Nov 8 - Millions of Muslim pilgrims from around the world take part in the Haj ritual of stoning the devil by throwing pebbles at three walls. Rough Cut (no reporter narration).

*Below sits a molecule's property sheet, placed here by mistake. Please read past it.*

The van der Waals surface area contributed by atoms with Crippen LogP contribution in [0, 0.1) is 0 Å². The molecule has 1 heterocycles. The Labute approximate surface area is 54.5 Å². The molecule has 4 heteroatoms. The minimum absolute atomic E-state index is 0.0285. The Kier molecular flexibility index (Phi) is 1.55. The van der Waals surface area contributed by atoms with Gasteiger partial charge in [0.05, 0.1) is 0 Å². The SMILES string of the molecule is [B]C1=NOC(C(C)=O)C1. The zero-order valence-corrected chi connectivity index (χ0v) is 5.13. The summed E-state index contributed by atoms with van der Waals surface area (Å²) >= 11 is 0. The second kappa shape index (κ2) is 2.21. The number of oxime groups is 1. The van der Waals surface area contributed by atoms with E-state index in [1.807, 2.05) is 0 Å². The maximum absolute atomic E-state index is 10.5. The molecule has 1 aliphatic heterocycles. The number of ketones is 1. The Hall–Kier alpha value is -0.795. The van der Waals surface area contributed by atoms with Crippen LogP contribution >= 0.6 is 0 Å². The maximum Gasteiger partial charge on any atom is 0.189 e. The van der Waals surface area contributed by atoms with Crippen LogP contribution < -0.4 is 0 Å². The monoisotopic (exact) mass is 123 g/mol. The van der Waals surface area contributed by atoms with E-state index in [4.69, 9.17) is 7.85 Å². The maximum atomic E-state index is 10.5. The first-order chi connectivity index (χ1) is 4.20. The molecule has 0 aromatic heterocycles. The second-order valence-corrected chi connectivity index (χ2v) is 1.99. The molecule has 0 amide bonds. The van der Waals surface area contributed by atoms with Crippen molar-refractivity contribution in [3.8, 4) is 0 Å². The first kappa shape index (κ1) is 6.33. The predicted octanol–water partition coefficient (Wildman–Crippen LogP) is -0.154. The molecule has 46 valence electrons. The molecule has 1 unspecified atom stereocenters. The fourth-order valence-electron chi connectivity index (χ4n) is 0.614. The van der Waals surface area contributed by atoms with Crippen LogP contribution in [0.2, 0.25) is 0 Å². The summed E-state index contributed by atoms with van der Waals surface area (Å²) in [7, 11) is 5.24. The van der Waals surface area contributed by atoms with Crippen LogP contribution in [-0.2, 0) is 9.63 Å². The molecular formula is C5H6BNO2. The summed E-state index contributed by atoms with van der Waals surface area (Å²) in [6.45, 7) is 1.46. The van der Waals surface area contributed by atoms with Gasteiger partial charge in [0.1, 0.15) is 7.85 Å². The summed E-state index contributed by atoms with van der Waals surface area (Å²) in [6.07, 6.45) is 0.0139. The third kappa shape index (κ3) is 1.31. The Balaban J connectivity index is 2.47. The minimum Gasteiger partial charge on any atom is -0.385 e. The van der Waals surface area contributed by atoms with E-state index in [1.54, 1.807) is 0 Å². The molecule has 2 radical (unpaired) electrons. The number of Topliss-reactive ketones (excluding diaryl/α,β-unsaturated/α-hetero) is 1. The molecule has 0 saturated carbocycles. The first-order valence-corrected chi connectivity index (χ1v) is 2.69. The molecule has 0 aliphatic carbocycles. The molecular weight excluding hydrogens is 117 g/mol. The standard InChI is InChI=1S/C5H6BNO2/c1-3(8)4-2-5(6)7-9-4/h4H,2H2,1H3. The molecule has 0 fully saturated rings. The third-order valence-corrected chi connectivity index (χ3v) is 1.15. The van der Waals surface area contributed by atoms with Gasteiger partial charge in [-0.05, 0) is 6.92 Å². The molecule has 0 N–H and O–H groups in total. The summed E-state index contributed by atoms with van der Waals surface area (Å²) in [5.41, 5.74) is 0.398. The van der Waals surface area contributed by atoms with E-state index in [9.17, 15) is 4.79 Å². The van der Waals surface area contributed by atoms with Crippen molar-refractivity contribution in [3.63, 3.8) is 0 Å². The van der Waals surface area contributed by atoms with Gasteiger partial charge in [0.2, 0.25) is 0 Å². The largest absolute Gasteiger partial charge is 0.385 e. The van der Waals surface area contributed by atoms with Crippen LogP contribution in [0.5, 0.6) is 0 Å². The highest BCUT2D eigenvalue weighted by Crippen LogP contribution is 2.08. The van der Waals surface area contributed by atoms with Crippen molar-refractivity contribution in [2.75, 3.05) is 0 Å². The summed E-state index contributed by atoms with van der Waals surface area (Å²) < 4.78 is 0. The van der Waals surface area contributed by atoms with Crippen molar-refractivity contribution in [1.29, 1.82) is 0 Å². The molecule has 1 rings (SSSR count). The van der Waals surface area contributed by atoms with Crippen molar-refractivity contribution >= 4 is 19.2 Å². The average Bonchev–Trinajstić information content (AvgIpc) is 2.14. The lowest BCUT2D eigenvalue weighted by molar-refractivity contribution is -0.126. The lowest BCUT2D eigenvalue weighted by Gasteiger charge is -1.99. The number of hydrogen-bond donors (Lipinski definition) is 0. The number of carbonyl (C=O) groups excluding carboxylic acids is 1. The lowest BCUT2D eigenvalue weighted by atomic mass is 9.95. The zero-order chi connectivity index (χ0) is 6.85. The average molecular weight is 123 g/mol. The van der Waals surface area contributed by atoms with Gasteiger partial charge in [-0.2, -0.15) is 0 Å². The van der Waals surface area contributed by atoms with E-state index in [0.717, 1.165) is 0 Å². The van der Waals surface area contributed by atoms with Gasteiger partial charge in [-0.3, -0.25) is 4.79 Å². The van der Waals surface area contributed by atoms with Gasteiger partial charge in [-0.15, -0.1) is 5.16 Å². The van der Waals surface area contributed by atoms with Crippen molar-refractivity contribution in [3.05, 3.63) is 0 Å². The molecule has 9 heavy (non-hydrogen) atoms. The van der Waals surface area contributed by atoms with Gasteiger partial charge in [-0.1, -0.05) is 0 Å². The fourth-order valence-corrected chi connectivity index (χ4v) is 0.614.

ROUGH CUT - NO REPORTER NARRATION EDITORS PLEASE NOTE: EDIT CONTAINS CONVERTED 4:3 MATERIAL Millions of Muslim pilgrims from around the world continued to perform haj in Mecca on Tuesday. Among the rites they must perform during the three-day pilgrimage, hajis must walk seven times around the Kaaba, the cube-shaped building at the centre of the Grand Mosque, pray at nearby Mount Arafat and ritually stone the devil by hurling pebbles at three walls. This year, haj has come at a time of sweeping change in the Middle East, where a wave of uprisings has toppled veteran leaders in Tunisia, Egypt and Libya. But the march for change halts outside the gates of Mecca, where pilgrims say they leave politics behind. Home to Islam's holiest sites, Saudi Arabia regards itself as the guardian of Islam and assumes the responsibility of maintaining a peaceful haj season when Muslims from various sects gather at the same place and time. Around 2.5 million to 3 million pilgrims are believed to be in Mecca to perform haj, a duty that all able-bodied Muslims must undertake at least once in their lifetime.